Hello, again. It’s Kelly from Rapid City, here on the parental front confronting the challenge of teaching my little particle more about the culture of first peoples than he is going to learn any typical fourth-grade classroom.
Learning about culture from an authentic, historical perspective is great but I also see great value in current events. There is no better way to teach about current events – or nature for that matter – than getting out in it.
This land initially housing the ‘overflow camp’, which was then renamed Red Warrior Camp, Oceti Sakowin, or the 7 Council Fires (of the Great Sioux Nation) in a nod to historic 100-yr gathering of more than 200 tribal nations protecting water from environmental disaster.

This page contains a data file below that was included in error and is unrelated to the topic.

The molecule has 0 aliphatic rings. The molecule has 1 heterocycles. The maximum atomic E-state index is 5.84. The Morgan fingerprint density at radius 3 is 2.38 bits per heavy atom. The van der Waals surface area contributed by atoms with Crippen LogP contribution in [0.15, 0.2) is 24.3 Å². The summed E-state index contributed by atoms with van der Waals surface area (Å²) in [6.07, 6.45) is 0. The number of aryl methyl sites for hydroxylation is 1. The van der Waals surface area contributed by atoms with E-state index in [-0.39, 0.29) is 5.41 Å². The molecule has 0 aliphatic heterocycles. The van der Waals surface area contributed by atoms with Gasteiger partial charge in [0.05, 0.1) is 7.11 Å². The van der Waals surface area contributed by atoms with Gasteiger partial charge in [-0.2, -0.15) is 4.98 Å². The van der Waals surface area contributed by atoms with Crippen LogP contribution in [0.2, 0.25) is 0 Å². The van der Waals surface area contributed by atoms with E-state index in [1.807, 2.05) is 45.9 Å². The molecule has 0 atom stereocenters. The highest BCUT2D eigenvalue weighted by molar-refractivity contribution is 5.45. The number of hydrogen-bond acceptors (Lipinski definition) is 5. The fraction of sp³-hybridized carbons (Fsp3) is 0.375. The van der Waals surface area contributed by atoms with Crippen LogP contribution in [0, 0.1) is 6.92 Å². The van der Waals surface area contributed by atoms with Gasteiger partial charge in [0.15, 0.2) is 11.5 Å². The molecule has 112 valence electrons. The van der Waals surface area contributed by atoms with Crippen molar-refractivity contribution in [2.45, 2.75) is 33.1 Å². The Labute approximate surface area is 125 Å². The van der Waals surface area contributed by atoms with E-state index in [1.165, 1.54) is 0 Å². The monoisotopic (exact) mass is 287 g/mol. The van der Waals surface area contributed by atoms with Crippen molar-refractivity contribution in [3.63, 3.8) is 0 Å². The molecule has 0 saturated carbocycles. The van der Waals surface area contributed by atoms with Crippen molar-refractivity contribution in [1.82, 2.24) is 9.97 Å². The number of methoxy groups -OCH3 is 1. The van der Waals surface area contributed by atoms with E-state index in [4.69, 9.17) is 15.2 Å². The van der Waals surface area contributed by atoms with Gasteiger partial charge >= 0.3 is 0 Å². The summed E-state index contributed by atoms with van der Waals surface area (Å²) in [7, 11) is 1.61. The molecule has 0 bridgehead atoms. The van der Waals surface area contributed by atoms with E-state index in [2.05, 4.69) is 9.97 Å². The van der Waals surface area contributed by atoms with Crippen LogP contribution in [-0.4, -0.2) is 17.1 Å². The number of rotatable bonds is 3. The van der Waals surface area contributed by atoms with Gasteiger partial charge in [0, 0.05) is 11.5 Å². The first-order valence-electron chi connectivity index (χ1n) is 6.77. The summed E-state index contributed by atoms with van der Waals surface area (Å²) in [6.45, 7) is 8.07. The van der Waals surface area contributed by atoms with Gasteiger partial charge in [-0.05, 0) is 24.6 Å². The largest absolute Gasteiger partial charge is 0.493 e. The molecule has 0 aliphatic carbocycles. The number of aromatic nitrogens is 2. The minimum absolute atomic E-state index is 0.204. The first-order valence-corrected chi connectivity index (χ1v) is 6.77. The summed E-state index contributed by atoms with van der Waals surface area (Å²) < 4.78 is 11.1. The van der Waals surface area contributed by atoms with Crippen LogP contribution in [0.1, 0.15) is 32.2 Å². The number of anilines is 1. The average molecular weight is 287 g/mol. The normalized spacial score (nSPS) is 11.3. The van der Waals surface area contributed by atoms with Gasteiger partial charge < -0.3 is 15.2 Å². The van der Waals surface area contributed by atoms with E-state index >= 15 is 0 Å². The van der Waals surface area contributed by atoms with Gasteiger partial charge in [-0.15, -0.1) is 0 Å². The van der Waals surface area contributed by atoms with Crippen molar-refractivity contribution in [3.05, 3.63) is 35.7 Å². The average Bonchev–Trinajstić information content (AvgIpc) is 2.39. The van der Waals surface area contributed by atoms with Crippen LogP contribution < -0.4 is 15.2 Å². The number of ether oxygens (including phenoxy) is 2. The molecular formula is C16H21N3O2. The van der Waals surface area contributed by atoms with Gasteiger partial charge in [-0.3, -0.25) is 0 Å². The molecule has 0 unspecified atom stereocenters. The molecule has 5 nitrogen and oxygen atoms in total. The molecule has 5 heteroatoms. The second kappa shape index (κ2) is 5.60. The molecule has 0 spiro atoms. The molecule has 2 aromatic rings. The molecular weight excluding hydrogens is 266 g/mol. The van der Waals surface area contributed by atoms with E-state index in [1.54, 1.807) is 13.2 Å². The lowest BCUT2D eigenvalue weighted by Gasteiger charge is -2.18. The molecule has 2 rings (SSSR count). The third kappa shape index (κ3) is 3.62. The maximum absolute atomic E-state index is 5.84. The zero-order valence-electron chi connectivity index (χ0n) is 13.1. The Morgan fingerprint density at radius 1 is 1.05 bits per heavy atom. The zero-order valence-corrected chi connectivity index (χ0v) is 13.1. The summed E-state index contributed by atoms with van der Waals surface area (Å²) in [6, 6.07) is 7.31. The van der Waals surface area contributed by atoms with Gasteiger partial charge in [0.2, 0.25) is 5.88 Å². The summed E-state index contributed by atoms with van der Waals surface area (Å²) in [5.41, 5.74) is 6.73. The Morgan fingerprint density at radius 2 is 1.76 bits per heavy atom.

This is the confluence of the Cannonball and Missouri Rivers, longest river in US. The location used to produce ‘sacred stones’, or large spherical stones, due to the motion of the two rivers meeting. Settlers, in their context, named the stones ‘cannonballs’ (hmmmm), and then later, the rivers stopped producing the sacred stones because the Army Corps of Engineers dammed the Missouri River and permanently changed its flow.
The more things change, the more they stay the same.
How is my/ your little particle going to remember the definition of ‘confluence’ or the history of the Dakota/ Lakota and other first people protecting the waters?
By being there.